In Overmyer’s play, the reversal of the three adventurers from explorers to the ones being explored also works to decenter the colonial gaze. Reider writes that the colonial gaze has the ability to distribute “knowledge and power to the subject who looks, while denying or minimizing access to power for its object, the one looked at” (Reider 7). When the women meet a certain identity shifting cannibal, we see evidence that the power of their colonial gaze is diminishing. They are unable to immediately and easily identify their subject as “primitive” since his ambiguous and transformative qualities are difficult to document and define within narrow parameters. This decentering of the colonial gaze is also present in Overmyer’s use of language. Early in the play, Mary postulates that “English is the vehicle, and its engine is Empire” (Overmyer). Overmyer takes the metaphor of proper Victorian English as a vehicle for colonialism and subverts it into an old beater broken down by the side of the road. With each new person they meet, the adventurers are exposed to new ways of speaking. As Fanny proclaims, “I have seen the future, and it is slang” (Overmyer). As the women become assimilated by language in this foreign land, their proper Victorian tongue loses its power to dominate.
Cruea, Susan M., "Changing Ideals of Womanhood During the Nineteenth-Century Woman Movement" (2005). General Studies Writing Faculty Publications. Paper 1. http://scholarworks.bgsu.edu/gsw_pub/1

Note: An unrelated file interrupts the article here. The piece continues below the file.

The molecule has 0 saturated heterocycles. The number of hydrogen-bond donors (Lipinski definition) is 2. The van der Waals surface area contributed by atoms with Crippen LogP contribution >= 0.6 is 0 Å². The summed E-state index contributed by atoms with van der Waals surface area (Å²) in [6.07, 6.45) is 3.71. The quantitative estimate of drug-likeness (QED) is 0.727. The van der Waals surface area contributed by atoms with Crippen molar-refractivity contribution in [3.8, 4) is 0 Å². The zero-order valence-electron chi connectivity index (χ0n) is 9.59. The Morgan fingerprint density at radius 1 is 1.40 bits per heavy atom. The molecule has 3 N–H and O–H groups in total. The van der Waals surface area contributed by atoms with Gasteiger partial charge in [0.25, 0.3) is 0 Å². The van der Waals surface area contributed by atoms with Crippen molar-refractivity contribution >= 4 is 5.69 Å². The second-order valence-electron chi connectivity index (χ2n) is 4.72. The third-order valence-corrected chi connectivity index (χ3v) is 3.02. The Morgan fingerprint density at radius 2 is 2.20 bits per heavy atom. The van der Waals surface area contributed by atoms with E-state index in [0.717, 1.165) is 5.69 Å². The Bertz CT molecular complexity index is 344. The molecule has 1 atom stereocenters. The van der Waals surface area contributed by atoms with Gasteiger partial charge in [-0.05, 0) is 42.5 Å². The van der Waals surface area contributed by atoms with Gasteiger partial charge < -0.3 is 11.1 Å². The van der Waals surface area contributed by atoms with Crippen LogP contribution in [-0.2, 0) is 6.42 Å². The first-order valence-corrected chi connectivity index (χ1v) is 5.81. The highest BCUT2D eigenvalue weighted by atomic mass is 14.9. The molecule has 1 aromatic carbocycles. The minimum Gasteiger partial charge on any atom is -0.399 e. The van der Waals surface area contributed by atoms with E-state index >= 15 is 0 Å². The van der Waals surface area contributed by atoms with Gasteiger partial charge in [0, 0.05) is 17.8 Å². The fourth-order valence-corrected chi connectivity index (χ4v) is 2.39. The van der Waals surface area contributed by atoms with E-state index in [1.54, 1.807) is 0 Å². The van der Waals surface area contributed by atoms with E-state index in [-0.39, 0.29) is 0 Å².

Holden, Stephen. “A NEW PLAY'S CHARACTERS TRAVERSE TIME AND LINGO.” The New York Times. 1987. www.nytimes.com/1987/03/27/theater/a-new-play-s-characters-traverse-time-and-lingo.html. Accessed 4 Nov. 2018.
Overmyer, Eric. Eric Overmyer : Collected Plays. Newbury, VT: Smith and Kraus, 1993.
Rieder, John. Colonialism and the Emergence of Science Fiction. Middletown: Wesleyan University Press, 2012.
ABOUT THE PLAYWRIGHT
Eric Overmyer was born in 1951 in Boulder, Colorado. Overmyer graduated from Reed College in Portland, Oregon with a B.A. in Theatre and has trained for the stage at the Asolo Conservatory at Florida State University. On The Verge (or The Geography of Yearning) premiered at Centre Stage in Baltimore, January 5, 1985, directed by Jackson Phippin. On The Verge is Overmyer’s most popular and most frequently produced play and has been performed throughout North America, the United Kingdom, and Australia. On The Verge has also been translated for productions in Oslo and Paris. Other plays include; Native Speech, Mi Vida Loca, In Perpetuity Throughout the Universe, In a Pig’s Valise, The Heliotrope Bouquet by Scott Joplin and Louis Chauvin, Figaro/Figaro, Don Quixote de La Jolla, and Dark Rapture.
Overmyer set aside playwriting for the most part in the late 1990s to focus on producing and writing for television. Notable writing credits include episodes of Law & Order, The Wire, Law & Order: Criminal Intent, and Boardwalk Empire. As producer: The Cosby Mysteries, Homicide: Life on the Street, Law & Order, The Wire, and The Man in High Castle. Overmyer is a four time Emmy Award nominee and the recipient of the Writers Guild of America Award (Outstanding Dramatic Series) for Saints & Strangers and the Edgar Award (Best Television Feature/Mini-Series Teleplay) for The Wire. Overmyer is married to Canadian-born actress, Ellen McElduff.